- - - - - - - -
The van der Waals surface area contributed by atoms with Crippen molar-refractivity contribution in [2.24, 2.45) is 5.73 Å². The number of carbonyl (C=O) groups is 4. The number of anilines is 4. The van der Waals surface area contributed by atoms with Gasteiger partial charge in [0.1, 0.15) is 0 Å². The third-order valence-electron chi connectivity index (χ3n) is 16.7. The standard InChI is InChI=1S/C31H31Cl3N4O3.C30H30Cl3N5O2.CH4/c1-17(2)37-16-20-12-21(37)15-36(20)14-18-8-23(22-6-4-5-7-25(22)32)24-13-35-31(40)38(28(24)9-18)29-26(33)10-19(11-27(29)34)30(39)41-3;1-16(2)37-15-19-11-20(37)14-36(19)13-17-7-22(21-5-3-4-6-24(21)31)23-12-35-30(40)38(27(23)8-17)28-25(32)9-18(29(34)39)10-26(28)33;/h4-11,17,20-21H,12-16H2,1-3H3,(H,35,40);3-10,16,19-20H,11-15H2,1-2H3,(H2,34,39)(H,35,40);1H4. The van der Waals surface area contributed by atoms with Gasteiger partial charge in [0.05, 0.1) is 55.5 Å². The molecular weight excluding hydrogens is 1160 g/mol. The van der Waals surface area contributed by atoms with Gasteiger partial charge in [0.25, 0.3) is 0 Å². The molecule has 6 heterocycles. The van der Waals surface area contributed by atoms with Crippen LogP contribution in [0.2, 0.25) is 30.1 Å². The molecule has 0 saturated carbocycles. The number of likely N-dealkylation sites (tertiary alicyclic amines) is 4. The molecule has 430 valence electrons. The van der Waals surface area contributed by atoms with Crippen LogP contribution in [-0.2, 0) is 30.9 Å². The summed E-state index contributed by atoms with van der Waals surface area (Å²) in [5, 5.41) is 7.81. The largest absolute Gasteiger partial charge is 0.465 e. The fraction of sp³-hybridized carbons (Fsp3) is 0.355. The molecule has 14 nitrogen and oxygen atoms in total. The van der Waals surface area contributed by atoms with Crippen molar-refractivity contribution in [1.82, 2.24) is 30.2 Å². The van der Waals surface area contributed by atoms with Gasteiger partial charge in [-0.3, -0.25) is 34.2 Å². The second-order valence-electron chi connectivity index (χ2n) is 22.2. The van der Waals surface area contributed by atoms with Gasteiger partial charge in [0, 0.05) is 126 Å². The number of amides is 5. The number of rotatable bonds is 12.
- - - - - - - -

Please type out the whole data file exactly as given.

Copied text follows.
The van der Waals surface area contributed by atoms with Crippen molar-refractivity contribution in [2.24, 2.45) is 5.73 Å². The number of carbonyl (C=O) groups is 4. The number of anilines is 4. The van der Waals surface area contributed by atoms with Gasteiger partial charge in [0.1, 0.15) is 0 Å². The third-order valence-electron chi connectivity index (χ3n) is 16.7. The standard InChI is InChI=1S/C31H31Cl3N4O3.C30H30Cl3N5O2.CH4/c1-17(2)37-16-20-12-21(37)15-36(20)14-18-8-23(22-6-4-5-7-25(22)32)24-13-35-31(40)38(28(24)9-18)29-26(33)10-19(11-27(29)34)30(39)41-3;1-16(2)37-15-19-11-20(37)14-36(19)13-17-7-22(21-5-3-4-6-24(21)31)23-12-35-30(40)38(27(23)8-17)28-25(32)9-18(29(34)39)10-26(28)33;/h4-11,17,20-21H,12-16H2,1-3H3,(H,35,40);3-10,16,19-20H,11-15H2,1-2H3,(H2,34,39)(H,35,40);1H4. The van der Waals surface area contributed by atoms with Gasteiger partial charge in [0.05, 0.1) is 55.5 Å². The molecular weight excluding hydrogens is 1160 g/mol. The van der Waals surface area contributed by atoms with Gasteiger partial charge in [0.25, 0.3) is 0 Å². The molecule has 6 heterocycles. The van der Waals surface area contributed by atoms with Crippen LogP contribution in [0.2, 0.25) is 30.1 Å². The molecule has 0 saturated carbocycles. The number of likely N-dealkylation sites (tertiary alicyclic amines) is 4. The molecule has 430 valence electrons. The van der Waals surface area contributed by atoms with Crippen LogP contribution in [-0.2, 0) is 30.9 Å². The summed E-state index contributed by atoms with van der Waals surface area (Å²) in [5, 5.41) is 7.81. The largest absolute Gasteiger partial charge is 0.465 e. The fraction of sp³-hybridized carbons (Fsp3) is 0.355. The molecule has 14 nitrogen and oxygen atoms in total. The van der Waals surface area contributed by atoms with Crippen molar-refractivity contribution in [1.82, 2.24) is 30.2 Å². The van der Waals surface area contributed by atoms with Gasteiger partial charge in [-0.3, -0.25) is 34.2 Å². The second-order valence-electron chi connectivity index (χ2n) is 22.2. The van der Waals surface area contributed by atoms with Gasteiger partial charge in [0, 0.05) is 126 Å². The number of amides is 5. The number of rotatable bonds is 12.